Cold Cave and Prurient play The Pour House Thursday. Xiu Xiu plays White Collar Crime the same night.

In some sense, the goths won. An entire generation spent their childhoods memorizing assorted spells and curses alongside the student body of Hogwarts. Cheerleading captains now daydream about hunky vampires. The same dark preoccupations that once meant being ostracized are now thoroughly mainstream. Sure, this thematic co-option is just empty, pretty imitation without the real emotional resonance. The supernatural trappings loved by today’s teens were always just allegories for Bauhaus fans; they are easily relatable stand-ins for feeling like an outsider. But to have your symbols swiped, watered down and embraced by your high-school oppressors? Goth gone meta.

Goth musicthe romantically brooding catalyst that started the whole subculture, if you rememberis also resurgent. Its more recent practitioners have moved beyond simply providing an attractive delivery system for depression and unease. The torch-carriers of this genre, always designed for outcasts, have now removed the allegorical shield, shifting from forlorn to fierce. They’ve moved past expressing discomfort and on to causing it.

As the wider culture crept toward polyglot acceptance during the ’00s, the decade’s most important goth musician wasn’t courting it for himself. Jamie Stewart, founder and frontman of Xiu Xiu, will never be an easy listen: His raw, histrionic style amplifies the intensely personal melodrama of his mope-pop forebears to extremes that border on psychosis. Siouxsie Sioux, after all, never threatened to cut anyone’s forehead open with a roofing shingle.

As a lyricist, Stewart is capable of suffocating sadness, sardonic wit and total absurdity. He shifts between those modes in quick succession. “Suha,” from the band’s 2002 debut, Knife Play, is perhaps the starkest depiction of abject depression in recent pop. Stewart often involves protagonists of the opposite gender or those confused by their gender altogether. Here, Stewart’s subject is a despondent housewife. Her hopeless “I hate my husband/ I hate my children/ I’m going to hang myself/ When will I be going home?” is barely softened by a haunting melody. Stewart’s lyrics break ground with their explicitly queer content, too. The title track to 2004’s Fabulous Muscles leaves no room to misread; “Cremate me after you come on my lips, honey-boy.” While “fag” has been a go-to slur against kids in Robert Smith makeup for decades, Stewart defiantly displays it with the 2003 album title Fag Patrol. “Crank Heart,” meanwhile, simply and hilariously nods toward teen gothdom with its chorus: “Her school colors, black and light black.” In 2005, Stewart wrote a song about eating George W. Bush.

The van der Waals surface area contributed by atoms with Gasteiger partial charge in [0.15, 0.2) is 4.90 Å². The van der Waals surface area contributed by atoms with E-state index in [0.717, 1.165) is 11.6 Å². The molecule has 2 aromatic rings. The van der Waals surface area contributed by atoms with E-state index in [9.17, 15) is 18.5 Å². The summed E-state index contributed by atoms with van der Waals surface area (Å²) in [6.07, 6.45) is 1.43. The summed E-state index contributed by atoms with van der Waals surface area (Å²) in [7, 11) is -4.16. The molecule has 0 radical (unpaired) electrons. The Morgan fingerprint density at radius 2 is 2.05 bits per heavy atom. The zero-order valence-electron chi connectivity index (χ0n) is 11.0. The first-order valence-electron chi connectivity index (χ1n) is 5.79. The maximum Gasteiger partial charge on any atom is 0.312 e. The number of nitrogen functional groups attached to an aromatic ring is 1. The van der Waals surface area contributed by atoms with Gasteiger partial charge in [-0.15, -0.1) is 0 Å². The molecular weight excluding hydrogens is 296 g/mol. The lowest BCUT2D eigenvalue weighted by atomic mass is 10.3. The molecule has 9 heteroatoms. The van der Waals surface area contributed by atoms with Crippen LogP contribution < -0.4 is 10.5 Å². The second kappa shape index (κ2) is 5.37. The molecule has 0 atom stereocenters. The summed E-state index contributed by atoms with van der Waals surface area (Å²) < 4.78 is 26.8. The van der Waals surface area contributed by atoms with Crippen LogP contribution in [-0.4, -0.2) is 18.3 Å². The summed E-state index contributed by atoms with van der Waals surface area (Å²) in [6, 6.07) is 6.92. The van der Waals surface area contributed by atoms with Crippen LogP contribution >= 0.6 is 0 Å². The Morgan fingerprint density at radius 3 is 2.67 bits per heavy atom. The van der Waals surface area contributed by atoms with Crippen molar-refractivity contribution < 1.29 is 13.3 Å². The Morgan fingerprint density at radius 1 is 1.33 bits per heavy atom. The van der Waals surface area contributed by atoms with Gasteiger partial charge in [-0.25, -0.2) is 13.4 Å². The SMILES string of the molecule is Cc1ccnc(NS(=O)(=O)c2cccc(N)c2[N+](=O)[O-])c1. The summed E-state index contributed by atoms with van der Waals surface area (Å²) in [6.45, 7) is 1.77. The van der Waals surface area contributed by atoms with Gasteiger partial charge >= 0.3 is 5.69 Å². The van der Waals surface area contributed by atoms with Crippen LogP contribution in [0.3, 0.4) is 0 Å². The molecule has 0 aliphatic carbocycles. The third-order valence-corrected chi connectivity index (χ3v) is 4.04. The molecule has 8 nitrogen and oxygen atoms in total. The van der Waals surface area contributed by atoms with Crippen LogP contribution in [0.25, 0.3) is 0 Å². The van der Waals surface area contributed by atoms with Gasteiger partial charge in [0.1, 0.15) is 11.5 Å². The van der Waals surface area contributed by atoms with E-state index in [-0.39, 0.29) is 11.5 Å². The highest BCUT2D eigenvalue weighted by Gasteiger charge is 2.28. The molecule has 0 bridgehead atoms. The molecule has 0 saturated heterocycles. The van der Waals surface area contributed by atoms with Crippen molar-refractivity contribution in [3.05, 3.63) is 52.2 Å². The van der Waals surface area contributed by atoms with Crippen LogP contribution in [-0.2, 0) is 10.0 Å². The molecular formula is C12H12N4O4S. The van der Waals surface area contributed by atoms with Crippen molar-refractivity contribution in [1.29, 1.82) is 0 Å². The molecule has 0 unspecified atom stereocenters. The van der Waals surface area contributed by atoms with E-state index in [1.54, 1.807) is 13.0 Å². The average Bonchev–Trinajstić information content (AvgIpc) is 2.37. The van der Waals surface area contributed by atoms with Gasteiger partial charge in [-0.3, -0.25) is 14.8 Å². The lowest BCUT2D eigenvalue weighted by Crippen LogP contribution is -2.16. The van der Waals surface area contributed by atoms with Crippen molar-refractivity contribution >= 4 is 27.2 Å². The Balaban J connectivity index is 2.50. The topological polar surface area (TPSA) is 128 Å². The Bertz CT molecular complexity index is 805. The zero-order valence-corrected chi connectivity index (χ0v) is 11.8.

Sonically, Stewart’s songs have been noted for their blasts of cacophonous noise, but they’re painfully soft as often as painfully loud, or, as with the slow build of “Apistat Commander,” both. You lean into his whisper, and then he jabs you right in the ear. Xiu Xiu’s music exists where confession blurs into confrontation.

Wes Eisold’s Cold Cave springs from a less singular personality, as it’s a more natural progression from the goth new wave of Thatcher-era Britain. Eisold, a veteran of hardcore punk acts American Nightmare and Give Up the Ghost, turned to bleak, bouncy synth-pop on Love Comes Close, his new band’s 2009 debut for Matador Records. That record was doggedly minimal, with repetitive beats and synths that resembled industrial pop acts from the early ’80s, like Fad Gadget, who remain obscure even in the file-sharing era. Eisold sang deep and resentfully, almost a put-on of some dour ideal. The album’s best moments came from exiled Xiu Xiu vocalist Caralee McElroy. In Stewart’s songs, the thinness and vulnerability in her voice was wildly exaggerated, casting her as tragic waif. Eisold allowed her be bright and frothy against his cramped backdrop. (She left Cold Cave too, shortly thereafter.)

Cherish the Light Years, released this spring, trumps all of Eisold’s previous work. From the opening seconds of “The Great Pan Is Dead,” his grandiose variation of the genre startles. Loud guitars, racing frantically forward, overwhelm underpinning minor-key synth lines that previously might have been the whole song. Eisold preens out front, the conquering goth draped head-to-toe in black. He crackles with energy. That familiar interior alienation remains, but it’s projected at stadium scale, like an animal puffed out to fend off would-be aggressors.

Dominick Fernow’s membership in Cold Cave has always been one of the band’s more intriguing subplots, given that his own recorded work as Prurient has typically been ear-punishing noise. For instance, 2005’s “Roman Shower” is 15 minutes of relentless, piercing squeal. His 2008 album Arrowhead could likely make a quality speaker system spontaneously erupt into a shower of metal-work sparks. His aim is to tangibly disconcert his audience, or to spread unease as a virus you catch through your headphones.

But his latest release, Bermuda Drain, feels like a left-turn from pure noise into neo-goth. On it, Fernow recites menacing poetry over shadowy synth-pop instrumentals. In mixing noirish electronics with bursts of over-the-top vocal intensity, the album is not far from Stewart’s work, really. He hits his glum, electronic pleasure center, relaxing even a longtime listener’s guard, and then layers in ominous spoken-word that builds to a blister: “If I could, I would take a tree branch and ram it inside you. But it’s already been done.”

Fernow remains focused on music with real physical effect, but in an effort not to repeat his assaulting tones, he has moved to disquieting rhetoric. Faith in the power of verse to crumble listener complacency is darkly romantic, indeed.